Over the past few months, allegations have been made regarding Everlane’s union busting and greenwashing tactics. After collective action and growing media pressure, we’re proud to share that Everlane’s customer experience workers are unionizing and Everlane has responded with a renewed mission for improved working conditions.
In December, Everlane issued the following statement to Vice:
“We believe in transparency and the right of all of our employees to be heard. We missed the mark in this instance, and regret that. We need to do a better job communicating with our remote team and offering them more opportunities. We are working quickly to improve their experience, including offering full-time roles and creating a clearer path for continued conversation. We’re working to do better.”
Forming the Union
A group of remote CX [customer experience] staff formed the Twitter handle @EverlaneU, with 630 followers, in December. With increasing recognition, Everlane’s unionizing employees have made headlines in publications such as HuffPost.
On its logo, @EverlaneU identifies as part of CWA [Communications Workers of America] local 9410, a San Francisco-based union representing workers in telecommunications and information technology, among other fields, according to the union’s website.
In the @EverlaneU’s mission statement posted on Twitter, the coalition calls for “fair compensation for [their] contributions, the flexibility to balance a second job, family commitments, or [their] education, and a clear path forward for professional development.” The group encourages the company to reevaluate how its self-proclaimed social-driven mission can better support its own labor force.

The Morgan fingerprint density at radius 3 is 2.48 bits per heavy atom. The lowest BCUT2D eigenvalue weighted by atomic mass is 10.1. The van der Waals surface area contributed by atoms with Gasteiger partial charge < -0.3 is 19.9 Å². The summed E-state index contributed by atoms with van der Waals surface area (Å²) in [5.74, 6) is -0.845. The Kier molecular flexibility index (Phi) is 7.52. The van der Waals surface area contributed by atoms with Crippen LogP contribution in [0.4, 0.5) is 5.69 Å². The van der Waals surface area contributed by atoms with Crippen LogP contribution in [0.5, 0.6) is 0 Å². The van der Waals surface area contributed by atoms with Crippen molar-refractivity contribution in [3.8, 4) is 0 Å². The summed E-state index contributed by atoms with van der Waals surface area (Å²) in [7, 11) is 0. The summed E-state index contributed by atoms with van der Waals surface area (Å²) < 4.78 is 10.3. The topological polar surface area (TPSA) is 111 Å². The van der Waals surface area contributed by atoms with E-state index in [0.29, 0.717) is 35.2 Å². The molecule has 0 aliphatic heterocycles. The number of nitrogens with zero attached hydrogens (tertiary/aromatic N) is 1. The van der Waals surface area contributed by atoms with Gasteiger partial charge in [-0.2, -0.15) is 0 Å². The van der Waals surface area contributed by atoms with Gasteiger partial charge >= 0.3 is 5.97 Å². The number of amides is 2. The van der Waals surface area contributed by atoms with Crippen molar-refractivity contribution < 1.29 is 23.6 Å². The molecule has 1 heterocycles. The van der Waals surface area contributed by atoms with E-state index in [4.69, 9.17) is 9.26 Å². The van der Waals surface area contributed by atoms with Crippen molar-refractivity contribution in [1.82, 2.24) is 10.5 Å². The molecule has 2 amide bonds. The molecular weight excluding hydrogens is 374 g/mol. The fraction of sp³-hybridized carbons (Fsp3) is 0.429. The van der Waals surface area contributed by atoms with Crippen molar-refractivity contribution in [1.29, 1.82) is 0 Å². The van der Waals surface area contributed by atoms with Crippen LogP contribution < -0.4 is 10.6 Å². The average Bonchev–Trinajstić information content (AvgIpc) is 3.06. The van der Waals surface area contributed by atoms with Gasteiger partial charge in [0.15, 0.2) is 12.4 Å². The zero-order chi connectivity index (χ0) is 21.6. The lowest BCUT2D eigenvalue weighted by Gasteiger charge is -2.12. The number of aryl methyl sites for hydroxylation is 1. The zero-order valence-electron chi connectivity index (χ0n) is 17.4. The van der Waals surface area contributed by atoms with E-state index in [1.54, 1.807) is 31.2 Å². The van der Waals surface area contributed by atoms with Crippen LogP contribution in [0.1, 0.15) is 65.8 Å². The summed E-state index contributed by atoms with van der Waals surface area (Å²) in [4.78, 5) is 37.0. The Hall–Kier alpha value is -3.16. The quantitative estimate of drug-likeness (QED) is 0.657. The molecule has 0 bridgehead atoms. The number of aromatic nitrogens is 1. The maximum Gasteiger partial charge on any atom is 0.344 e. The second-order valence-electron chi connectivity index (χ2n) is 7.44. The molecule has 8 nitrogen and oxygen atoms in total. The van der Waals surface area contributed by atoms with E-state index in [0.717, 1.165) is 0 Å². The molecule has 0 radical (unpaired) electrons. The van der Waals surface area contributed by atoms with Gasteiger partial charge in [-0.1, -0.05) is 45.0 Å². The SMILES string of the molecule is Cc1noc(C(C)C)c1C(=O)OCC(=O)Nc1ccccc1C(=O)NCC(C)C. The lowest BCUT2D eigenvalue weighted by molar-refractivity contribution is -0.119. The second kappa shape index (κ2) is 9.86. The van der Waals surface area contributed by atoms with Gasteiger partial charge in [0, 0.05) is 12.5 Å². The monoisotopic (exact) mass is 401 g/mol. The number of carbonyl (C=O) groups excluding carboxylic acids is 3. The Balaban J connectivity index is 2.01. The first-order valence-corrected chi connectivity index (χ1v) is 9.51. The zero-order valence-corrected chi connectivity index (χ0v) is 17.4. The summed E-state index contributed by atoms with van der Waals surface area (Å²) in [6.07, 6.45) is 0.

On the day of its inception, @EverlaneU posted a series of Tweets that highlight its objective in unionizing for a more equitable work environment. @EverlaneU tweeted its hope that the union will exemplify the brand’s “commitment to making the world a better place” through ensuring the team’s “adequate compensation, protection and support” via “collective bargaining.”
While Everlane’s public statement is without a doubt an enormous victory for those of us petitioning Everlane, there’s still more work to be done.
Remake started a petition on January 17 to “Ask Everlane to Share Worker Conditions (& Stop Greenwashing!). In just one month the petition has garnered over 600 signatures, asking Everlane to stop greenwashing and share more information on its makers’ conditions.
We’ve seen that Everlane was responsive to the allegations of its union busting, and now we’re asking that the brand comes clean about its ethics and sustainability tactics. Help us push for change — sign the petition and join us in getting Everlane’s attention.